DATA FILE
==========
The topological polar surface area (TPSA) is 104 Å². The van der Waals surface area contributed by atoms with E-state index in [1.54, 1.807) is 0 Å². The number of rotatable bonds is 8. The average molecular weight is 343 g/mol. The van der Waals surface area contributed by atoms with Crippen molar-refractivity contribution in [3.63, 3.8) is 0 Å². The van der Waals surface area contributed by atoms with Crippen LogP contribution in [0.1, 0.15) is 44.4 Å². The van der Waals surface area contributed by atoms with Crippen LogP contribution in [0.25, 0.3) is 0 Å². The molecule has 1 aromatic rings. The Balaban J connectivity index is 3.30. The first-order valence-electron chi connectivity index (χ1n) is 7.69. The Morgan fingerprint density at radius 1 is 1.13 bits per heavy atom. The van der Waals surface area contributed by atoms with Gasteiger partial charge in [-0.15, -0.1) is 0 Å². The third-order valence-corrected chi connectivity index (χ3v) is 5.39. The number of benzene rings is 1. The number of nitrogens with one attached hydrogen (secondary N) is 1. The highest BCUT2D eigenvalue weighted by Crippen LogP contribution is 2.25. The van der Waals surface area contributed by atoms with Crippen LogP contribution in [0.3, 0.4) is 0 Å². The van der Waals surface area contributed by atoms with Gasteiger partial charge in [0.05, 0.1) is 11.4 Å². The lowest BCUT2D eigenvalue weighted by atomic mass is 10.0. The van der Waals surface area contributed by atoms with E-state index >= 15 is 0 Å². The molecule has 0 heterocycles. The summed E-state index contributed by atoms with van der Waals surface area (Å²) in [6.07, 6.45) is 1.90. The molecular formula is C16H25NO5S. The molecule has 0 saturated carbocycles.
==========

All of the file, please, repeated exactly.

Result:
The topological polar surface area (TPSA) is 104 Å². The van der Waals surface area contributed by atoms with E-state index in [1.54, 1.807) is 0 Å². The number of rotatable bonds is 8. The average molecular weight is 343 g/mol. The van der Waals surface area contributed by atoms with Crippen molar-refractivity contribution in [3.63, 3.8) is 0 Å². The van der Waals surface area contributed by atoms with Crippen LogP contribution in [0.1, 0.15) is 44.4 Å². The van der Waals surface area contributed by atoms with Crippen LogP contribution in [0.25, 0.3) is 0 Å². The molecule has 1 aromatic rings. The Balaban J connectivity index is 3.30. The first-order valence-electron chi connectivity index (χ1n) is 7.69. The Morgan fingerprint density at radius 1 is 1.13 bits per heavy atom. The van der Waals surface area contributed by atoms with Gasteiger partial charge in [-0.15, -0.1) is 0 Å². The third-order valence-corrected chi connectivity index (χ3v) is 5.39. The number of benzene rings is 1. The number of nitrogens with one attached hydrogen (secondary N) is 1. The highest BCUT2D eigenvalue weighted by Crippen LogP contribution is 2.25. The van der Waals surface area contributed by atoms with Crippen LogP contribution in [0.3, 0.4) is 0 Å². The van der Waals surface area contributed by atoms with Gasteiger partial charge in [0.05, 0.1) is 11.4 Å². The lowest BCUT2D eigenvalue weighted by atomic mass is 10.0. The van der Waals surface area contributed by atoms with E-state index >= 15 is 0 Å². The molecule has 0 heterocycles. The summed E-state index contributed by atoms with van der Waals surface area (Å²) in [6.07, 6.45) is 1.90. The molecular formula is C16H25NO5S. The molecule has 0 saturated carbocycles.